Exercise, bird watching, fishing, camping, surfing, exploration? Determining this will help you decide what characteristics are most important to you such as stability, speed, storage, etc.
- Take a lesson (before purchasing your kayak)
It’s unfortunate, but a large number of students who sign up for one of our beginner lessons have just purchased their first kayak. An important element of any beginner kayak course is explaining and showing students the design characteristics of different kayaks. In addition, students are shown how they should sit and properly fit in a kayak in order to paddle comfortably and efficiently. With so many different body types and sizes it is not uncommon for us to put someone in two or three different kayaks before we find one that fits them properly. By taking a class prior to purchasing you will have a much better idea of what type of kayak you want and how it should fit you.
- Ask questions about manufacturers and quality
It’s best to ask people who own kayaks and even better to ask rental or tour companies that don’t sell new boats. At Coastal Kayak because we put so many people in different kayaks we know the characteristics of each boat, such as who fits best in them, how they handle in different conditions, whether or not they hold up well. And most importantly, since we don’t sell them, we don’t mind telling you what we think.
- Try – Try – Try before you buy!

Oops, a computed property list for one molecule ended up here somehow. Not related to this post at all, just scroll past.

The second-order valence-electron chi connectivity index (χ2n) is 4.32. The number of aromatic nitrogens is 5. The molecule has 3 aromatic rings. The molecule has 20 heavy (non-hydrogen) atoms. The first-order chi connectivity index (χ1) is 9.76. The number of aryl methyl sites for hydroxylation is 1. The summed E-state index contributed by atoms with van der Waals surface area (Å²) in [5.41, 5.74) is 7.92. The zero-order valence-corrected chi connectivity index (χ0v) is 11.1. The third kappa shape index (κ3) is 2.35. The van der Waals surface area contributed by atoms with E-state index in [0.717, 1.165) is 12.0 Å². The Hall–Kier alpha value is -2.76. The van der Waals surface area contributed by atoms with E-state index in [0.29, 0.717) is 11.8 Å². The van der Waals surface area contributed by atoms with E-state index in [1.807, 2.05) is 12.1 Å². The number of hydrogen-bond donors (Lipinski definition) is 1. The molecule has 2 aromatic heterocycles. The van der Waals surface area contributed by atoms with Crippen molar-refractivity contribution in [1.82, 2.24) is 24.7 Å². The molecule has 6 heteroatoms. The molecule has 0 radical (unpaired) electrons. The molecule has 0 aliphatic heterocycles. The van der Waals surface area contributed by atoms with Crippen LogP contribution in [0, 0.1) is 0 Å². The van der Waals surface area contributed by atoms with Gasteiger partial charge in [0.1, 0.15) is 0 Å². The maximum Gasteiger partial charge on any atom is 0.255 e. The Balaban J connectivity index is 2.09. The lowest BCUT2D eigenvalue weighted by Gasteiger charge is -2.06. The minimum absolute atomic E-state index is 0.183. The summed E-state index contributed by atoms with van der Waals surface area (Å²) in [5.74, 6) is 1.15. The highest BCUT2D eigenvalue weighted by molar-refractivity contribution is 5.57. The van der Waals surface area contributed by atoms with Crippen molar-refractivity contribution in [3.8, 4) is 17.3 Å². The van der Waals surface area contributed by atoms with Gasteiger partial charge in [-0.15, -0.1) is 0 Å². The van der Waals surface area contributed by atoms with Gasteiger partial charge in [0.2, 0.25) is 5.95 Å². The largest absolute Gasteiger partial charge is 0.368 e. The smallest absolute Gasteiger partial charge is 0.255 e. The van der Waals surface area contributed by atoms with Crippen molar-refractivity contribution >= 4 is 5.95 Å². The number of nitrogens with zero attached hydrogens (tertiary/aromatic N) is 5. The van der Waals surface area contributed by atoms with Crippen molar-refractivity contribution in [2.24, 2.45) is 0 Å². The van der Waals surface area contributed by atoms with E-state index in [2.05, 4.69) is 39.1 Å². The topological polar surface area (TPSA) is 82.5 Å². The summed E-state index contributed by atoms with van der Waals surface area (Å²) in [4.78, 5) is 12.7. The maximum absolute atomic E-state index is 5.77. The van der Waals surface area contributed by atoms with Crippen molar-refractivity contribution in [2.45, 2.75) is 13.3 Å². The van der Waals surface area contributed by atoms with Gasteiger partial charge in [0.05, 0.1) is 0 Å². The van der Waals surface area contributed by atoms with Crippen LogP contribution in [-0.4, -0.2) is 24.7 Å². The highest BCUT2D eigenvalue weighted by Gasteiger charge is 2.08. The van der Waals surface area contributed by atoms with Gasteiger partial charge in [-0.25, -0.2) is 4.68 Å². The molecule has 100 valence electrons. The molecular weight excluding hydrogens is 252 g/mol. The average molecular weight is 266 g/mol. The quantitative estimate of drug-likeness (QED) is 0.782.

The most important element to you enjoying your new kayak is comfort. You can’t tell how comfortable a kayak is going to be by sitting in it on the showroom floor. You can only tell by spending some time paddling it. Trust me on this one. I have heard (I don’t know if this is true) that some manufacturers actually designed their kayaks to be comfortable when customers were seated in them on the ground because that is what most people based their buying decision on. Take for example the kayak whose seatback comes up to just above your shoulder blades (picture a Lazy-boy). This set up could not be more comfortable when you are just idly sitting there. Start paddling and rotating your torso (torso rotation is key in good paddling technique) and all of a sudden your Lazy-boy is digging into your back and after a short while you can hardly paddle. Another important consideration is boat handling. Obviously you cannot tell how a boat will handle until you get it on the water, preferably with a little bit of wind. Will the boat track straight? Will it constantly weathercock (turn into the wind)? These are things you can only tell by paddling it.
So how do I try out the boat?
Most reputable kayak shops will let you try before you buy. This is especially good if the shop is located on the water and you can easily try out lots of different boats. Perhaps a better way is to go to a rental facility (take Coastal Kayak for example). For the cost of a one hour rental fee our customers can try as many of the 100+ kayaks that we have within that hour. Going to a rental facility is also good because you don’t have the added pressure of a salesperson trying to push you into a certain boat. The best way to try out boats is by going to a manufacturer’s demo day. You can find these all over, especially in the spring and also during a lot of kayak symposiums. At these events many different kayak manufacturers will bring their boats so that you can try as many as you would like and you can try them back-to-back which is always best for comparison.
So remember, when thinking about purchasing your first kayak:
Determine where you are going to be paddling.
Determine what your primary activity will be.
Take a lesson.
Ask lots of questions.
Try as many kayaks as you can before you buy.
And most of all – Have fun!
ACA Open Water Instructor Trainer
BCU Level 3 Coach
Owner Coastal Kayak Inc.